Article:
Doug: The last band on the list, Styx, has a little local history (for me) tied in. Urban legends in these parts had them playing on the tennis courts of the local YMCA and even at the homecoming dance of the high school I would attend. Both of these events allegedly occurred in the early 1970's, well before the band hit it big. I've not been able to verify either incident, but it is the stuff of local chest-swelling. Or so I'm told... Anyway, Styx was getting big when I was in junior high and got even bigger as I got into high school. Early songs like Lorelei and Lady led to hits off The Grand Illusion like the title track, Foolin' Yourself, and the mega-hit Come Sail Away. The dueling vocals of Dennis DeYoung and Tommy Shaw gave each song a little bit of a different feel, but the keyboards and vocal harmonies held everything neatly together. Later, the albums Cornerstone and Paradise Theater cemented the band's albums as treasured spaces in my collection. Rockin' the Paradise, Borrowed Time, and Too Much Time on My Hands were all great memories as they played from my table-top stereo system. I wasn't much into politics as a kid, but the negativity of the Carter administration shines through on several of the band's songs.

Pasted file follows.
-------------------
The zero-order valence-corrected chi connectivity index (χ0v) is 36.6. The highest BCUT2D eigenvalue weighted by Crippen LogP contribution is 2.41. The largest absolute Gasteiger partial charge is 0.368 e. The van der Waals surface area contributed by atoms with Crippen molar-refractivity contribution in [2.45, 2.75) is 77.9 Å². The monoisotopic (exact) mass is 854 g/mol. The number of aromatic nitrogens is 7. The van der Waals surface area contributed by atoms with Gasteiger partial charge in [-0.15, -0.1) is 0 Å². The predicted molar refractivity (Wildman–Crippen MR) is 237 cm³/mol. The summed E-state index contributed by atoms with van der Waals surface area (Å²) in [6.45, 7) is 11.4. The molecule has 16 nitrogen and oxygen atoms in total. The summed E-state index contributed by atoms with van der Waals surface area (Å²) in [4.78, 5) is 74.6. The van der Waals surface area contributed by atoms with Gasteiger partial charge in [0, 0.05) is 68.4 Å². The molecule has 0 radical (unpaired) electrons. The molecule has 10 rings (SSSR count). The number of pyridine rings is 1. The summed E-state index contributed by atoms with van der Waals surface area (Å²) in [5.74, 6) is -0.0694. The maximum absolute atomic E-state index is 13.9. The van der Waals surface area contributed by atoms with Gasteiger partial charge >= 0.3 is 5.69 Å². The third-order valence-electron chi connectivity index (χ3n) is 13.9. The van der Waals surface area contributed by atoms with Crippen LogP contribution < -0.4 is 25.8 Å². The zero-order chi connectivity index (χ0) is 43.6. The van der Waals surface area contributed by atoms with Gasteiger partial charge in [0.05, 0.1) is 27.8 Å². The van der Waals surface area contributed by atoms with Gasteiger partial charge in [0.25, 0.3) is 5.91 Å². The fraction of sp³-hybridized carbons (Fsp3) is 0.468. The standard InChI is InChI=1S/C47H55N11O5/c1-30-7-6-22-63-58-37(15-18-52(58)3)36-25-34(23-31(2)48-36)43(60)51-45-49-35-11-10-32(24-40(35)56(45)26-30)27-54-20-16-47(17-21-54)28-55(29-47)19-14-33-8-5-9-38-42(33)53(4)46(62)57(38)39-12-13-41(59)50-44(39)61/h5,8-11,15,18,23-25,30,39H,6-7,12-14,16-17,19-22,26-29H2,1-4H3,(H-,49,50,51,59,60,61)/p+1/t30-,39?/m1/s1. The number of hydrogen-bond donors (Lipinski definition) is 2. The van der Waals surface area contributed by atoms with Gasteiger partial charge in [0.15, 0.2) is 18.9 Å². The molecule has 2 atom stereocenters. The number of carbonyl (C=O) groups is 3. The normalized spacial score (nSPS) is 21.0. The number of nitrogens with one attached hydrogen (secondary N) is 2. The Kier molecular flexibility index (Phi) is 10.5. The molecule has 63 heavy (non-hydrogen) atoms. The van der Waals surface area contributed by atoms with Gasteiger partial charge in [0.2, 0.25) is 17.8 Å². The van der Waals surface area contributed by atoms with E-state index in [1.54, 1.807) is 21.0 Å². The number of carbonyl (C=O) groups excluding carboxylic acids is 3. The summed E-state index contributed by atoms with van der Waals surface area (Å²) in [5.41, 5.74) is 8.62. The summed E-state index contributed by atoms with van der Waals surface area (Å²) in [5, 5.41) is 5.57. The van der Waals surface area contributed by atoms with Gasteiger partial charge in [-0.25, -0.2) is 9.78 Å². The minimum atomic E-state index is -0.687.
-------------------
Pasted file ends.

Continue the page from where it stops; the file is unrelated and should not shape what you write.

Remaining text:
Doug: So, give a vote on the poll to the left, and leave a comment below to share a memory.


Anonymous said...

You left off Head East!

Doug said...

Anonymous --

I didn't leave them off. Yeah, they're from Illinois, and I gave them a little love several weeks ago here on the blog (

But you can't honestly say they're in the same class as the four bands I chose. "Never Been Any Reason" is an all-time classic rock standard, but Head East doesn't have the record (no pun intended) of these other four bands.

Edo Bosnar said...

If I'd been shown this list back in the late '70s, I would have picked Styx without even thinking. I'm now embarrassed at how much I loved that band back in my elementary school days.
Later, and up to now, my personal favorite from the list is Chicago - from their first period, as you noted, before the Peter Cetera love ballad stuff from the '80s. Most of their output from that period really holds up well, unlike a lot of the stuff from all of the other bands, which often sounds kind of dated now.
I think Chicago IX, the greatest hits album, is a collection that perfectly shows what the band was all about: jazzy rock with a full brass section - great, timeless classics.

jim kosmicki said...

You might not considered them big enough based on your comments about Head East, but Off Broadway and Shoes and The Elvis Brothers are part and parcel of Chicago music in that time period for me. I'm from Central NE, and we knew all these bands early in their careers too, so I do appreciate the love for the biggies, but the Midwest powerpop scene was strong too.